Do You Rely on Analytics to Tell the Whole Story?

A Guest Post by
Rosemary O’Neill


The Tools Only Get You Halfway There

Many tools offer to help you analyze your customer community, so that you can capture the elusive “ROI.” These tools evaluate a multitude of data points, including number of followers, likes, blog comments, retweets, etc., to come up with the success equation. Small businesses can be overwhelmed by the sheer magnitude of starting from zero in all of these social categories.

However, I propose that numbers only get you halfway there. The other half is composed of humanity. Information like, “dog’s name,” “has 3 kids,” “is insanely into photography.” The reason that is often left out in the cold is because it’s hard to automate that kind of connection. That type of information is only really gleaned from a steady stream of interactions over a long period of time. And many of us don’t invest the time to build up that data.

There’s an old-school sales trick that says when you walk into someone’s office, you look around and take note of the family pictures, fishing trophies, or other personal items on the desk. Those can be used to start conversations and begin building a connection…”hey, I went to UVa too!” If you want to build up your humanity data, you need to do the digital version of that; i.e., take note of the human information that is available online.

I’m not suggesting cyberstalking in a creepy way, but if your customer is sharing his/her interests publicly, it’s fairly easy to build on that. Here are some concrete ideas:

  • Build a web of connections, via Twitter, LinkedIn, or other networks
  • Promote your customers’ projects and content
  • Work on expanding the ways you connect—if it’s all digital, try the phone. If you’ve always emailed, try finding them elsewhere.
  • When you respond, try to read-up first. If your customer is reaching out to you on your FB page, why not show them you know them. Same with Twitter followbacks.
  • Find ways to allow your customers to be “whole people” in your community, include an area for off-topic socializing. And allow your reps to be human too.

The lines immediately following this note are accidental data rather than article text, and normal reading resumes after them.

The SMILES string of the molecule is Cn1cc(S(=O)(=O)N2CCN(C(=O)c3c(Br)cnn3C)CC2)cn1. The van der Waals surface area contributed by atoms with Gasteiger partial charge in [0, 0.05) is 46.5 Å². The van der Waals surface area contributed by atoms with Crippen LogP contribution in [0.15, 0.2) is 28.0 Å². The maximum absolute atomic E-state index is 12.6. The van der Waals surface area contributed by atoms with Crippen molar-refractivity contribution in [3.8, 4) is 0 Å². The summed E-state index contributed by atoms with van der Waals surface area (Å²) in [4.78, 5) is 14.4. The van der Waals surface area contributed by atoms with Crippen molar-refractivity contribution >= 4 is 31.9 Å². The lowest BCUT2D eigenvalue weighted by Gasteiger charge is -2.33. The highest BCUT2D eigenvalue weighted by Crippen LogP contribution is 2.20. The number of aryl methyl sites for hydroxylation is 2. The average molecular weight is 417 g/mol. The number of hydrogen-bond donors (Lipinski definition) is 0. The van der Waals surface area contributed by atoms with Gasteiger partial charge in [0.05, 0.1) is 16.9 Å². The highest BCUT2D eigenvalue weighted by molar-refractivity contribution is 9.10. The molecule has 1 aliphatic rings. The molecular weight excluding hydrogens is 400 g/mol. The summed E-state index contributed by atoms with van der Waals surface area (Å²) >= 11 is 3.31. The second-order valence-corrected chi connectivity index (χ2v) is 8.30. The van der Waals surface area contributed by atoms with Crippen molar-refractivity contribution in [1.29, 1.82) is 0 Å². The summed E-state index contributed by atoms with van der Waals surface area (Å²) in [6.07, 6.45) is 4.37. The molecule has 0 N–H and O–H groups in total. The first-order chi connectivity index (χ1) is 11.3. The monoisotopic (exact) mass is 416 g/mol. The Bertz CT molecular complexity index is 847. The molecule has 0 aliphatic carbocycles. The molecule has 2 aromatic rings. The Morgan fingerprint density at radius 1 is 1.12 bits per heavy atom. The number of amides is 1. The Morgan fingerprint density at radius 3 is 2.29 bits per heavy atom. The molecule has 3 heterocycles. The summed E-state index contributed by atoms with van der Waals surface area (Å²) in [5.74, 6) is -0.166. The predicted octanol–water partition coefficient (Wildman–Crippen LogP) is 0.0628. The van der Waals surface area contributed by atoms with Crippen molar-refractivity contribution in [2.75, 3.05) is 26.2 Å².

The bonus is that, by including human data, you also build in “delight,” as people recognize that they’re being noticed. And that’s priceless.

Author’s Bio: Rosemary O’Neill is an insightful spirit who works for social strata — a top ten company to work on the Internet. Check out their blog. You can find her on Twitter as @rhogroupee

Thank you, Rosemary! People like you are easy to remember and fun to do business with! :)

–ME “Liz” Strauss
Work with Liz on your business!!


  1. says

    That’s why it’s called the Web and that’s what social media is really all about. Banding with brothers and sisters and broadcasting. IBM recently nailed it with their Social Business philosophy based on three pillars – information gathering (knowledge), lead generation and collaboration.

    Which, by the way… in lieu of merely Tweeting this I would have liked to ‘share’ on LinkedIn! Where are you share buttons and Goole+?

  2. says

    This should be way more obvious/common sense, but it’s way too easy to get lost in the numbers and forget that there are people behind the analytics. I think even Google/Facebook execs tend to forget this.

  3. says

    Thank you Michael and Ethan for stopping by! You’re right that recognizing the people behind the numbers should be obvious; I’m hoping that more companies take the time to dig deeper on a human level. Just think of the extra impact it would have if a major brand like IBM or Google personally recognized an individual.

  4. says

    Thank you for sharing this. ROI is the only stuff for which people/entrepreneurs are actually struggling for.
    Best analytics is the only one who can rely with thr ROI.

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